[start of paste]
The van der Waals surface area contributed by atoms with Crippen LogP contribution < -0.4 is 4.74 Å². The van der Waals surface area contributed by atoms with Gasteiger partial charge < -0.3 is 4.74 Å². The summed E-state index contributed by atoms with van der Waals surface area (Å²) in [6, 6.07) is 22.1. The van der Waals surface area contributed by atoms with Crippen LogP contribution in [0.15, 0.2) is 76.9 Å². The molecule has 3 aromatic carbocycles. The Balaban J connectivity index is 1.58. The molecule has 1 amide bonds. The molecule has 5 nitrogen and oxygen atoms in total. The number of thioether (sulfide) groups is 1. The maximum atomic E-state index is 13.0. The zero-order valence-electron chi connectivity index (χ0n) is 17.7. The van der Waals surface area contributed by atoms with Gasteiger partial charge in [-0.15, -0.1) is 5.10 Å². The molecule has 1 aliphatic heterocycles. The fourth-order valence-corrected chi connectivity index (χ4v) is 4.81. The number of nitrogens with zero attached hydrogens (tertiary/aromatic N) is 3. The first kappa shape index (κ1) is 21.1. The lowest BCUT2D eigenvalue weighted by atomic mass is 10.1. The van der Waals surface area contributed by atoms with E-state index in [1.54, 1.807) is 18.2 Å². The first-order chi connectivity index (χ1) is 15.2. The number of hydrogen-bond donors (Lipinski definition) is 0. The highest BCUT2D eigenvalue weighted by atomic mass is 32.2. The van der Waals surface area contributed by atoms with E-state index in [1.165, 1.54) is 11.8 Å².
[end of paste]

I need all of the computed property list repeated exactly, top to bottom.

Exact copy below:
The van der Waals surface area contributed by atoms with Crippen LogP contribution < -0.4 is 4.74 Å². The van der Waals surface area contributed by atoms with Gasteiger partial charge < -0.3 is 4.74 Å². The summed E-state index contributed by atoms with van der Waals surface area (Å²) in [6, 6.07) is 22.1. The van der Waals surface area contributed by atoms with Crippen LogP contribution in [0.15, 0.2) is 76.9 Å². The molecule has 3 aromatic carbocycles. The Balaban J connectivity index is 1.58. The molecule has 1 amide bonds. The molecule has 5 nitrogen and oxygen atoms in total. The number of thioether (sulfide) groups is 1. The maximum atomic E-state index is 13.0. The zero-order valence-electron chi connectivity index (χ0n) is 17.7. The van der Waals surface area contributed by atoms with Gasteiger partial charge in [-0.15, -0.1) is 5.10 Å². The molecule has 1 aliphatic heterocycles. The fourth-order valence-corrected chi connectivity index (χ4v) is 4.81. The number of nitrogens with zero attached hydrogens (tertiary/aromatic N) is 3. The first kappa shape index (κ1) is 21.1. The lowest BCUT2D eigenvalue weighted by atomic mass is 10.1. The van der Waals surface area contributed by atoms with E-state index in [1.54, 1.807) is 18.2 Å². The first-order chi connectivity index (χ1) is 15.2. The number of hydrogen-bond donors (Lipinski definition) is 0. The highest BCUT2D eigenvalue weighted by atomic mass is 32.2. The van der Waals surface area contributed by atoms with E-state index in [1.165, 1.54) is 11.8 Å².